Pierre-Augustin de Beaumarchais Biography


(Critical Edition of Dramatic Literature)

An ambitious activist by nature, Pierre-Augustin Caron de Beaumarchais, born Pierre-Augustin Caron, led a far more eventful life than is customary for a man of letters. The ups and downs of his often agitated existence, however, were seldom directly related to the literary life, resulting rather from his determined pursuit of wealth, preferment, and pleasure, from his involvement in legal wrangles, and, most honorably, from Beaumarchais’s disinterested struggles against injustice.

The son of a watchmaker, Beaumarchais was apprenticed at an early age to his father’s craft and mastered it so thoroughly that, when only twenty-one, he worked out a solution to one of the craft’s most difficult problems in mechanics: the contrivance of a radically simplified escapement, the device that transfers the energy of a watch’s spring to the network of interlocking wheels that make up its movement. The naïve young watchmaker made the mistake of showing his device to an older colleague, who promptly published a description of it as his own invention. The younger Caron complained to the Academy of Sciences, won public vindication and recognition thereby, and from that notoriety was able to establish himself as a personage of consequence at the court of Louis XV, even becoming music teacher to the king’s daughters. Thus launched into the social whirl, Beaumarchais went on to a series of other activities and enterprises over the next fifteen years, increasing his fortune and prestige, while marrying and acquiring the title that enabled him to call himself Caron de Beaumarchais. In those years, he continued to encounter envy and injustice and continued to fight against those evils with courage and energy, at the same time learning valuable lessons about the human heart.

Those lessons came to fruition when Beaumarchais began his career as a playwright in 1767,...

(The entire section is 766 words.)


(Great Authors of World Literature, Critical Edition)

Pierre-Augustin Caron de Beaumarchais (kah-rohn duh boh-mahr-shay) is one of the few outstanding French writers of prose comedy during the eighteenth century. He is best known for his two great plays, The Barber of Seville and The Marriage of Figaro, which were set as operas by Gioacchino Rossini and Wolfgang Amadeus Mozart, and for his action-filled career as watchmaker, businessman, secret agent, and financier of revolutions. Born to the bourgeois jeweler Charles Caron, Beaumarchais first learned his father’s trade before becoming the music teacher to one of the daughters of Louis XV. Having married advantageously, he became wealthy through careful speculations; these investments enabled him in 1761 to buy the title of royal secretary to Louis, who conferred noble rank upon him. After traveling throughout most of Europe on various official and private missions, he became embroiled in a series of lawsuits in Paris. His accounts of his trials, notably that involving Goezman, as told in his Mémoires, made his reputation as a caustic, effective, and popular writer.{$S[A]Caron, Pierre-Augustin;Beaumarchais, Pierre-Augustin Caron de}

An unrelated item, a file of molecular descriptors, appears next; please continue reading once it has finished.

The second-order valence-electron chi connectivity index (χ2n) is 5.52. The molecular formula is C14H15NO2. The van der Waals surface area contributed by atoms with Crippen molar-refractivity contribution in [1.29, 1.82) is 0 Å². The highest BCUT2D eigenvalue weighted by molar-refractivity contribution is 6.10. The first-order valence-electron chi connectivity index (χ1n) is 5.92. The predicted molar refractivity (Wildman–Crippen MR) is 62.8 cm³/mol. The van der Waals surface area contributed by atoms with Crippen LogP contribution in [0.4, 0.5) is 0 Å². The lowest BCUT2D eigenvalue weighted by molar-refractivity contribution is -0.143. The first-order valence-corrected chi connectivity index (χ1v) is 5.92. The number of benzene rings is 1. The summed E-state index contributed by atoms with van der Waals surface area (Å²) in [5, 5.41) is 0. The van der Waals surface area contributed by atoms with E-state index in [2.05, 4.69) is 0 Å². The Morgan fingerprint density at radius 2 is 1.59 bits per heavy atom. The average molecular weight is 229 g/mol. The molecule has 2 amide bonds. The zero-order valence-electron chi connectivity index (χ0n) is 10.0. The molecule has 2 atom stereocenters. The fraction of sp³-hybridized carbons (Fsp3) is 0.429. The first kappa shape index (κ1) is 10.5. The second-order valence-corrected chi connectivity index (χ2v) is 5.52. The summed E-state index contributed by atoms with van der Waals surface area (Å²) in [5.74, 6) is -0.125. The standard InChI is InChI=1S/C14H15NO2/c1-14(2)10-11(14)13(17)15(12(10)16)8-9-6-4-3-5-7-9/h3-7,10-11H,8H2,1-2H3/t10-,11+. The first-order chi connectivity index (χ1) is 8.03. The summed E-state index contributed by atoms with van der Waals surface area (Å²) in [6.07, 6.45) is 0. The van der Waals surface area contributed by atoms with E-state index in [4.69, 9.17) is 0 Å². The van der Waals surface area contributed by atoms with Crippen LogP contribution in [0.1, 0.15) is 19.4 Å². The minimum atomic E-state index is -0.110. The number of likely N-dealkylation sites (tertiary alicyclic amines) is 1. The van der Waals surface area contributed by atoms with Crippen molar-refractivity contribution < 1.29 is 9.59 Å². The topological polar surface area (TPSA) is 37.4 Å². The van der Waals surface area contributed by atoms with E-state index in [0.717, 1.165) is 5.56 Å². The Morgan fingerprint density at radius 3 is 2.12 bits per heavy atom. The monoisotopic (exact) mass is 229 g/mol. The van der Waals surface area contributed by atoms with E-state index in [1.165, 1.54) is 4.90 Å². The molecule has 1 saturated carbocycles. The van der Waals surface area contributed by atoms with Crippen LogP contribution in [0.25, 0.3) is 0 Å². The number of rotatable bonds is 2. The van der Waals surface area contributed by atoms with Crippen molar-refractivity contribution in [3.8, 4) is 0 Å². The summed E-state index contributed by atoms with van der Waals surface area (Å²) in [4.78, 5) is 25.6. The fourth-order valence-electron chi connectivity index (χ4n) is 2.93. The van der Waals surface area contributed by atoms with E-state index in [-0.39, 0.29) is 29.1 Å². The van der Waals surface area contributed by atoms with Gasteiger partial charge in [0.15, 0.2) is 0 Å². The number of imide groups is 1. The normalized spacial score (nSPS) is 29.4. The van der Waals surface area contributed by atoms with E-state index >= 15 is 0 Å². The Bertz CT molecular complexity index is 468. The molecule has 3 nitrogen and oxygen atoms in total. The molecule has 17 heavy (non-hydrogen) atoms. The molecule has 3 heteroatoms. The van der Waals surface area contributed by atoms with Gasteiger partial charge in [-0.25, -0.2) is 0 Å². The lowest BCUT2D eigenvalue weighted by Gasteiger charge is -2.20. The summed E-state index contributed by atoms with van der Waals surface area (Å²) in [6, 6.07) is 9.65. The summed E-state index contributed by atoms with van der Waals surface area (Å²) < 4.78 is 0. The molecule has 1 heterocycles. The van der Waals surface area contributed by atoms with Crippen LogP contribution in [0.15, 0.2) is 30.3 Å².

Beaumarchais’s literary career was as stormy as his personal life. The Barber of Seville, which was based on an unfortunate alliance between his sister and the Spanish writer José Clavijo, was prohibited in 1773, then received with great success two years later. This play, which seems to borrow situation and plot from an older Italian comedy and from Molière’s The School for Wives, ridicules the figure of the jealous guardian. The latter, in love with his young ward, finds himself at the mercy of the girl, her true lover, Count Almaviva, and several sly servants and persons of lower caste, including the barber...

(The entire section is 737 words.)


(Drama for Students)

Beaumarchais was born in Paris, France, on January 24, 1732. In 1753, working as an apprentice to his watchmaker father, Beaumarchais devised...

(The entire section is 435 words.)